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Muslim rapper talks of inner conflict

Issue 316
Front Page
Index
Headlines

WFP Country Director Visits Somaliland

Somaliland Water & Minerals Ministry Confirms Contact With Lundin Oil Company

Frazer Made Off-Limits To The Independent Press During Somaliland visit

The Historic Meeting between the Somaliland Cross-parliamentary members and UK’s All-Party Parliamentary Group

Somaliland Foreign Minister briefs the House of Representatives

Djibouti votes amid opposition boycott

Somalia: The World's forgotten catastrophe

'No Country Deserves to Go the Somalia Way'

Africa, China's new frontier

Somaliland Mission: Taiwan-Africa Progressive Partnership

The Demise of the American Middle Class

AU elections expose Kenya's lack of clear foreign policy

Regional Affairs

Blasts in Somalia's Puntland Region Kill 20

Major increase in UNDP resources for Somaliland in 2008

Somalia Violence and Displacement Worsen

Editorial
Special Report

International News

The Mediterranean Union: Dividing the Middle East and North Africa

Hijack accused remanded for psychiatric assessment

Chavez Says Exxon Suit May Lead to Oil Cutoff to U.S.

FEATURES & COMMENTARY

The practice—and the theory

Alfred Nobel: Controversial Man, Controversial Awards

My brush with Islamic justice in Mogadishu was swift and fair

Why black history matters to us all

Regeneration: The Iraq War and British-Arab Identity in a Historical Context

Muslim rapper talks of inner conflict

Islamist target Hirsi Ali seeks French protection

Gangsters go global

Food for thought

Opinions

A Reality Check on the Governor of Awdal

The Hygiene And Sanitation Corner

SNM is a monument reflecting the triumph of the human spirit

The Presidential trip: “The Most successful event”

In response To The Funny Kulmiye

Somaliland is at the critical junction

A tribute to Hassan Sheikh Mumin


Jamal Ali
Jamal Ali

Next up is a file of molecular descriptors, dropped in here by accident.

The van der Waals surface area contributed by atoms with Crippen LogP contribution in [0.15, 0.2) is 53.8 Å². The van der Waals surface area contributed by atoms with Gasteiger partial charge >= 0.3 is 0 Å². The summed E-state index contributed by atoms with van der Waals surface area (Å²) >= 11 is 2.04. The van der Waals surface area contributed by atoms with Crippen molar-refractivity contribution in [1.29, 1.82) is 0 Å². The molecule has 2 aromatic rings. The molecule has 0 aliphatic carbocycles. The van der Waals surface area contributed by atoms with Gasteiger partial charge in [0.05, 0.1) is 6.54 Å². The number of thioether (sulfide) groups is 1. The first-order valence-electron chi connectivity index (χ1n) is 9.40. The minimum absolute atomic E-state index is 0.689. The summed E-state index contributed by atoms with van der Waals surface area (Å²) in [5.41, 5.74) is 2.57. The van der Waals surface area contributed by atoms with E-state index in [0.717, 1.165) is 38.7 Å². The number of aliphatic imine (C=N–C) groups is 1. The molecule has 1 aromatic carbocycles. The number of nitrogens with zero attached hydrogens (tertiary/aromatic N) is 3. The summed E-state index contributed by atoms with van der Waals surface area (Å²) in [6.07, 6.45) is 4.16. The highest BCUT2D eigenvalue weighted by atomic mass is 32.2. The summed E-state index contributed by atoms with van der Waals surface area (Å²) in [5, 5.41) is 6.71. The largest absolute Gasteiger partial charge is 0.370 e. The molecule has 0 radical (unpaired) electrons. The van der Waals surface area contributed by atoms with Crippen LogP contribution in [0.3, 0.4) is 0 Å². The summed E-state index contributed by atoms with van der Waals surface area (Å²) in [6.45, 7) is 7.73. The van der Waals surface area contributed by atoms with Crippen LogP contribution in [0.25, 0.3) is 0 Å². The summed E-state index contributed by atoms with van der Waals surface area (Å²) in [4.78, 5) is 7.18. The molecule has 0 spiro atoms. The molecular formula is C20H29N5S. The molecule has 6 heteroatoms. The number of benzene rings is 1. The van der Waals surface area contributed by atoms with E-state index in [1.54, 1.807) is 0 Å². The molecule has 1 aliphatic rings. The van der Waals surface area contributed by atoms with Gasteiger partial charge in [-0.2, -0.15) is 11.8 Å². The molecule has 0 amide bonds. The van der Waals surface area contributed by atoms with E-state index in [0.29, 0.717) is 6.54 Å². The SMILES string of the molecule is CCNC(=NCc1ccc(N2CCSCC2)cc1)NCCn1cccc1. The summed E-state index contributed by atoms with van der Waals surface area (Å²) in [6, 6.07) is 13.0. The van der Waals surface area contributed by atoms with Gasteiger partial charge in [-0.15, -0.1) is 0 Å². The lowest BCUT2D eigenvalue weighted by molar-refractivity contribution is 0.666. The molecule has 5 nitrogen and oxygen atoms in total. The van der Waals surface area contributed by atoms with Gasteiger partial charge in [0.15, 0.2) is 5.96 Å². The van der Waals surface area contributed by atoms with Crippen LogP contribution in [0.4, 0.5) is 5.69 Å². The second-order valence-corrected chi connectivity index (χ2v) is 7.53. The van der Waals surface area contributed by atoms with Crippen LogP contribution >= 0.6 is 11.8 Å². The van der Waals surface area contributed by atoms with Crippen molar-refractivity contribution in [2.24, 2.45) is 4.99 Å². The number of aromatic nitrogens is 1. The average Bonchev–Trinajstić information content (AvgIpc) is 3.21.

By Sam Underwood

A teenager wrestling the demands of his strict Muslim upbringing and life as an up-and-coming rapper has spoken of his dilemma.

Jamal Ali was shadowed by an MTV film crew for three months to document his day-to-day experiences.

The 16-year-old is a rapper and DJ with Tiger Troops, a Brighton collective who have performed at various gigs around the city and further afield.

It was after one of those gigs that he was approached by a television producer and last Tuesday a glimpse into his life appeared on air as part of MTV's Bedroom Diaries series.

Originally from Somalia, Jamal moved to Brighton with his parents six years ago.

With strict Muslim parents but a huge group of friends in the city's vibrant hip hop scene, Jamal is charting his own course through life by carefully balancing the two influences.

He respects the Muslim faith and prays five times a day but cannot obey the religion's holy book, the Koran, when it forbids Muslims from performing music with instruments.

For Jamal, giving up music is not an option as it is a huge part of his life.

He said: "I'm a Muslim teenager trying to fit in with the culture in the UK.

"There are a lot of things that happen here that are against my religion such as drinking alcohol, going out with girls and, of course doing music.

"But I can't give it up now because I've put so much work into it and it means so much to me.

"I rap about my religion and what it means to me and I don't think it is that bad."

But girls are one aspect of Jamal's modern life that he has had to give up.

He split from a girlfriend recently because his relationship was causing arguments at home with his mum and dad.

He said: "I don't blame my parents. They were born in a Muslim country and they have lived most of their lives in a Muslim country, it's a different story, it's a different life for me here now."

One Muslim doctrine that Jamal does see sense in following is no sex before marriage and he is saving his virginity for his future wife.

He said: "I don't see the point in having sex with someone that you are going to break up with.

"You might as well marry someone you love and have that moment with them."

Jamal said his parents had heard him rap but never seen him perform on stage.

His mum watched the MTV show - which aired on Tuesday last week -but his dad hasn't seen it.

Trying to marry his two lives into one is a struggle for the teenager but he remains focused and knows what he wants out of life.

He said: "I just want people to understand that it's hard me leading two lives and trying to do my best for myself, my family and my religion."

Source: The Argus


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